So it's no surprise to hear Mike Thibault, the Washington Mystics' coach and general manager, say Rodgers is among the top four perimeter players available in Monday's WNBA draft. And it's no surprise to read mock drafts — yes, such shenanigans have trickled down to professional women's basketball — that project Rodgers as a top-10 lock, a perhaps a top-five selection.
Yet Thibault, whose team owns the No. 4 pick, has some reservations about Rodgers, a 5-foot-11 guard from Suffolk's King's Fork High.
Not reservations about her talent, mind you. That's been evident since her days playing high school ball in the Southeastern District — she was a McDonald's All-American — and traveling with Boo Williams' spring and summer program.
Thibault's concerns center on Rodgers' senior year at Georgetown, and the burdens she carried with a young team that finished 15-16, a significant decline from the NCAA tournament squads on which she played in 2010, '11 and '12.
"Sugar was kind of put in a tough position, hampered by her team a little bit," Thibault said Thursday during a media call. "When she was playing with a more experienced group, I think there was less pressure on her, and she had a better year.
"This was a very tough year for her. I think she had to carry the load, and when you do that, sometimes you get in bad habits. So I'm not sure what the real Sugar Rodgers is right now. She's got a lot of talent, but her game suffered this year. She became a volume shooter and she tried to do some things to carry her team."
Indeed, while Rodgers averaged a personal-best 22.9 points this season, her shooting percentage (36.4) and 3-point accuracy (31.9 percent) were below her career norms of 37.5 and 33.3. Her turnovers nearly doubled from her junior season, from 2.4 per game to 4.7.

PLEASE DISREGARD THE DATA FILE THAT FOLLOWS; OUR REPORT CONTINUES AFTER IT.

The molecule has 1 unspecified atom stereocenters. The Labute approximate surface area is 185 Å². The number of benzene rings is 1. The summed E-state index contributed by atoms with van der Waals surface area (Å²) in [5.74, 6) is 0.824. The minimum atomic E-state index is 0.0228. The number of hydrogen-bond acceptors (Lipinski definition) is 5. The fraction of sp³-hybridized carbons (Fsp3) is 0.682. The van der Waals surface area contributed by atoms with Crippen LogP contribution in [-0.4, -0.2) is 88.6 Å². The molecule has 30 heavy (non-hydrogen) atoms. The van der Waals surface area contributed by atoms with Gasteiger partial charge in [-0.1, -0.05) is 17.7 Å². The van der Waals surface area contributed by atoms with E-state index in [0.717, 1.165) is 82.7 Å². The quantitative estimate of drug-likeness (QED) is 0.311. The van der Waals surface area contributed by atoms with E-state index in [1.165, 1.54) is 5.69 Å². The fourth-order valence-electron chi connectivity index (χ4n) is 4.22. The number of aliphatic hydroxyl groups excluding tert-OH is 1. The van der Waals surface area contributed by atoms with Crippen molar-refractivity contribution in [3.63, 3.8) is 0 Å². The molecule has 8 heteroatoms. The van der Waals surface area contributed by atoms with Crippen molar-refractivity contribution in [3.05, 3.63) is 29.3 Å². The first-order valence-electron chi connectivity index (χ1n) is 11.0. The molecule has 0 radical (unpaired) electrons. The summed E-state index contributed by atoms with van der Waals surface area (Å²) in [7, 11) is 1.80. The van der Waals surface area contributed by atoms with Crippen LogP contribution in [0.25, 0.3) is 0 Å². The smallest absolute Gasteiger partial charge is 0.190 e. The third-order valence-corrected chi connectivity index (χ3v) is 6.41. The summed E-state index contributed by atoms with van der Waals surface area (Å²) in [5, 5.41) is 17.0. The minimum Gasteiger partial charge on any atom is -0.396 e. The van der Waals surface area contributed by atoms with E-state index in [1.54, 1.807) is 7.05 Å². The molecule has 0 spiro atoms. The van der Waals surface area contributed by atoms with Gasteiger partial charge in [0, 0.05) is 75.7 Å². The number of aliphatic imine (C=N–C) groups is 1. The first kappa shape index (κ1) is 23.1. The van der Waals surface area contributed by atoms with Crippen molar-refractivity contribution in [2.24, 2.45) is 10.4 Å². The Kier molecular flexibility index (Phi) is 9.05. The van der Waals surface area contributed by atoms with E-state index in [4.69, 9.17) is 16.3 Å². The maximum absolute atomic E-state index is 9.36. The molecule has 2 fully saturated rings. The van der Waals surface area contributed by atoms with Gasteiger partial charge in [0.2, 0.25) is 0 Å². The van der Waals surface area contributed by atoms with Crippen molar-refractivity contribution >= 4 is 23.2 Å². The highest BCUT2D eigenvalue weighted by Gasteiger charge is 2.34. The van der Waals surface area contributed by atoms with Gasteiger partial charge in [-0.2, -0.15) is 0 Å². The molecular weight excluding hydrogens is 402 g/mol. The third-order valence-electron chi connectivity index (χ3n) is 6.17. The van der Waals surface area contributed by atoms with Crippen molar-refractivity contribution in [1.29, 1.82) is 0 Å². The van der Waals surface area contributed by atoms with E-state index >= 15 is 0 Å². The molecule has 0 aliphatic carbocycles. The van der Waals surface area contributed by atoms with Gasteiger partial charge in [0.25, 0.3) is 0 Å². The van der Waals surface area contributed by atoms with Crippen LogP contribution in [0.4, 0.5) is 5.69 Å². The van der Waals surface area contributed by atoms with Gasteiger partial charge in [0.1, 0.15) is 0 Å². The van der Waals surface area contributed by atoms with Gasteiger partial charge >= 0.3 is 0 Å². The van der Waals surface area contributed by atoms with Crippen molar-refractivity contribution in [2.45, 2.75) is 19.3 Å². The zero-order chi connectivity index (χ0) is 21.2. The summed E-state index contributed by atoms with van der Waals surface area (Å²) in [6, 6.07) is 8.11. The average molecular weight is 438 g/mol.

"When you're asked to do so much stuff for your team, that happens," Thibault said. "All of a sudden, a teammate who doesn't want to shoot it throws it to her with five seconds left on the shot clock and says, 'Go make a play.' That can get ugly sometimes. …
"She would be among the three or four wing players in this first round that everybody would consider, but I don't have as good a feel for her as maybe when she was younger."
But let's not forget that as a senior Rodgers led the Hoyas not only in scoring and steals, but also rebounds and assists. Her 3.4 steals per game ranked seventh nationally, and her 6.9 rebounds per game were extraordinary for a guard.
And let's not forget her Georgetown farewell: a Big East tournament-record 42 points on 15-of-30 shooting, 6-of-12 from beyond the arc, in an 89-58 defeat.
"Of course she would have liked to have gone further and played more," said Auburn and former Georgetown coach Terri Williams-Flournoy. "But for that to be her last game, my goodness."
Rodgers made only honorable mention All-America, a slight Williams-Flournoy called "a joke."
Williams-Flournoy recruited Rodgers to Georgetown and coached her for three seasons before heading to Auburn. The two remain close, and Williams-Flournoy will join Rodgers in Bristol, Conn., for the draft, which will air on ESPN2.
As much as Williams-Flournoy appreciates how Rodgers improved her mid-range game and defense, and as vivid as the memories are of her 34 points, nine rebounds, four assists and two blocked shots in a 2011 NCAA tournament upset of Maryland, it's Rodgers' personal development that resonates most with her mentor.
Williams-Flournoy said Rodgers, who could not be reached, is on schedule to graduate with a degree in English.
"Everybody at Georgetown just absolutely loves her," Williams-Flournoy added. "She just has that type of personality when she walks into a room. Lord knows what she puts that smile on, you're done. She's going to get whatever she wants. …
"You just think about the little freshman coming in just trying to survive. Whoever thought at this point she'd be waiting on April 15 to see what WNBA team she's going to play with. It gives you chill bumps."